‘A major undertaking’: Authorities say it’s not easy to steal 80 head of cattle. That didn’t stop someone in Baca County

Courtesy Steve McEndree
A herd of cattle on Steve McEndree’s Baca County ranch in Fall 2022.

State and local authorities are still looking for leads in the theft of about 80 cattle from a Baca County ranch early last month. 

Steve McEndree, a 4th generation rancher who works 18,000 acres of land, says the cows were taken from his land early in the second week of December. He estimates the animals were worth about $100,000 and were not insured.

“We never thought anybody would steal that many,” McEndree said. “We thought they might steal three or four or something, but we never had any indication of anything like that.”

Colorado’s Brand Inspection Division of the Department of Agriculture dates back to before Colorado was a state. It describes its mission as protecting “Colorado’s livestock industry from loss by theft, straying or illegal butchering.” 

The nearly 70 staff members of the brand inspection office respond to dozens of reports each year of missing or stolen animals. For example, the office said in 2019 that 90 reports were filed involving 420 animals. Still, the state’s brand commissioner Chris Whitney said the McEndree ranch theft is much larger than what’s normally seen.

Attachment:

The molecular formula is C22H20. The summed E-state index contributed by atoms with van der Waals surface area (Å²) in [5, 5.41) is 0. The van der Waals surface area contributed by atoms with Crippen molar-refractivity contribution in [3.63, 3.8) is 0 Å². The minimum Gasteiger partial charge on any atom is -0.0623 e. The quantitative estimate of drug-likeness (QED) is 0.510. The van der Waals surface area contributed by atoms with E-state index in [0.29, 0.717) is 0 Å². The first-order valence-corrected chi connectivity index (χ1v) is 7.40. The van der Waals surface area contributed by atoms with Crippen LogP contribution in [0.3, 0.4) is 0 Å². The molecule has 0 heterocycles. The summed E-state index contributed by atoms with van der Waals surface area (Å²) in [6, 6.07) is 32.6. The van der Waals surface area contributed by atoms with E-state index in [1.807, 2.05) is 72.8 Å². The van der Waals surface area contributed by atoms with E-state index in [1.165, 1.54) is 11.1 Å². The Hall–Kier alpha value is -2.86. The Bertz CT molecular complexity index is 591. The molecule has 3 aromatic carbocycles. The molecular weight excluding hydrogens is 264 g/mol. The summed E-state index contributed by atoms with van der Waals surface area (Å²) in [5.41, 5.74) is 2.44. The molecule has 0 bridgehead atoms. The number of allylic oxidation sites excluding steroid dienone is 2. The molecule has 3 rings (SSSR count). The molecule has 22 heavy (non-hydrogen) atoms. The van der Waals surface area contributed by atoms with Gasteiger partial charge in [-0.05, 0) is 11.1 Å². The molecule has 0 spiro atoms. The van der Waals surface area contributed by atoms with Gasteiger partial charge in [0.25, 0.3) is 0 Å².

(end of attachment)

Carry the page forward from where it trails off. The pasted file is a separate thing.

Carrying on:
“If you're going to steal 80 mature animals, you're going to need two semis just to pick them up and take them somewhere,” Whitney said. “That would be a major undertaking.” 

Whitney said it's usually difficult in the western U.S. to profit from stolen livestock, where ownership is verified at every point of sale. However, a number of states farther east don’t have any branding laws and mixing stolen animals into a larger herd or selling them to slaughter is easier. 

McEndree, 65, said he doesn’t have much hope for getting his animals back at this point. He said he feels embarrassed by the theft and regrets not having cameras installed at his corrals. He said the loss will push out his retirement plans back a few years. 

“If I'd have been a 30-year-old man just getting started, it would've broke us,” McEndree said.  “But, we've got a little equity built. We'll survive.” 

The Baca County Sheriff’s Office declined a request for comment on the investigation.